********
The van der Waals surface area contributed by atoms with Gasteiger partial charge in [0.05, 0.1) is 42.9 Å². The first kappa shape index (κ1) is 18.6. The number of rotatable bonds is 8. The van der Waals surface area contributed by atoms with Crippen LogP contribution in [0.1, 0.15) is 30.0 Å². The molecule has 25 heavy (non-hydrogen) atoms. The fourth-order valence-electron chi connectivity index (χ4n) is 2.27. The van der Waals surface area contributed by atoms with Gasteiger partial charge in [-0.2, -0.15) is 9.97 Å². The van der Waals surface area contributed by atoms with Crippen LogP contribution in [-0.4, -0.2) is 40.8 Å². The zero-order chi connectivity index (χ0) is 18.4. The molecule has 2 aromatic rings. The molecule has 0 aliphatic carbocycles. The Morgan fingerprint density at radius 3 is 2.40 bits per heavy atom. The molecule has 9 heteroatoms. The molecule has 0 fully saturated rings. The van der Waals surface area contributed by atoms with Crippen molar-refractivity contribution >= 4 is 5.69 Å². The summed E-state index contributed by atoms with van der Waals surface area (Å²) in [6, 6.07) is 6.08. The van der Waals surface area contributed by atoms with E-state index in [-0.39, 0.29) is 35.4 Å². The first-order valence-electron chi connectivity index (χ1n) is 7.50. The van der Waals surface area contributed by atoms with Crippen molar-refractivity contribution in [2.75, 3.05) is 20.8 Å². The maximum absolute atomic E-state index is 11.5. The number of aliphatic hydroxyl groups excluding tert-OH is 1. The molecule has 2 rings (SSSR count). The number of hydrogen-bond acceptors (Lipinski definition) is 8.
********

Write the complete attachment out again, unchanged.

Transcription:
The van der Waals surface area contributed by atoms with Gasteiger partial charge in [0.05, 0.1) is 42.9 Å². The first kappa shape index (κ1) is 18.6. The number of rotatable bonds is 8. The van der Waals surface area contributed by atoms with Crippen LogP contribution in [0.1, 0.15) is 30.0 Å². The molecule has 25 heavy (non-hydrogen) atoms. The fourth-order valence-electron chi connectivity index (χ4n) is 2.27. The van der Waals surface area contributed by atoms with Gasteiger partial charge in [-0.2, -0.15) is 9.97 Å². The van der Waals surface area contributed by atoms with Crippen LogP contribution in [-0.4, -0.2) is 40.8 Å². The zero-order chi connectivity index (χ0) is 18.4. The molecule has 2 aromatic rings. The molecule has 0 aliphatic carbocycles. The Morgan fingerprint density at radius 3 is 2.40 bits per heavy atom. The molecule has 9 heteroatoms. The molecule has 0 fully saturated rings. The van der Waals surface area contributed by atoms with Crippen molar-refractivity contribution >= 4 is 5.69 Å². The summed E-state index contributed by atoms with van der Waals surface area (Å²) in [6, 6.07) is 6.08. The van der Waals surface area contributed by atoms with E-state index in [-0.39, 0.29) is 35.4 Å². The first-order valence-electron chi connectivity index (χ1n) is 7.50. The van der Waals surface area contributed by atoms with Crippen molar-refractivity contribution in [2.75, 3.05) is 20.8 Å². The maximum absolute atomic E-state index is 11.5. The number of aliphatic hydroxyl groups excluding tert-OH is 1. The molecule has 2 rings (SSSR count). The number of hydrogen-bond acceptors (Lipinski definition) is 8.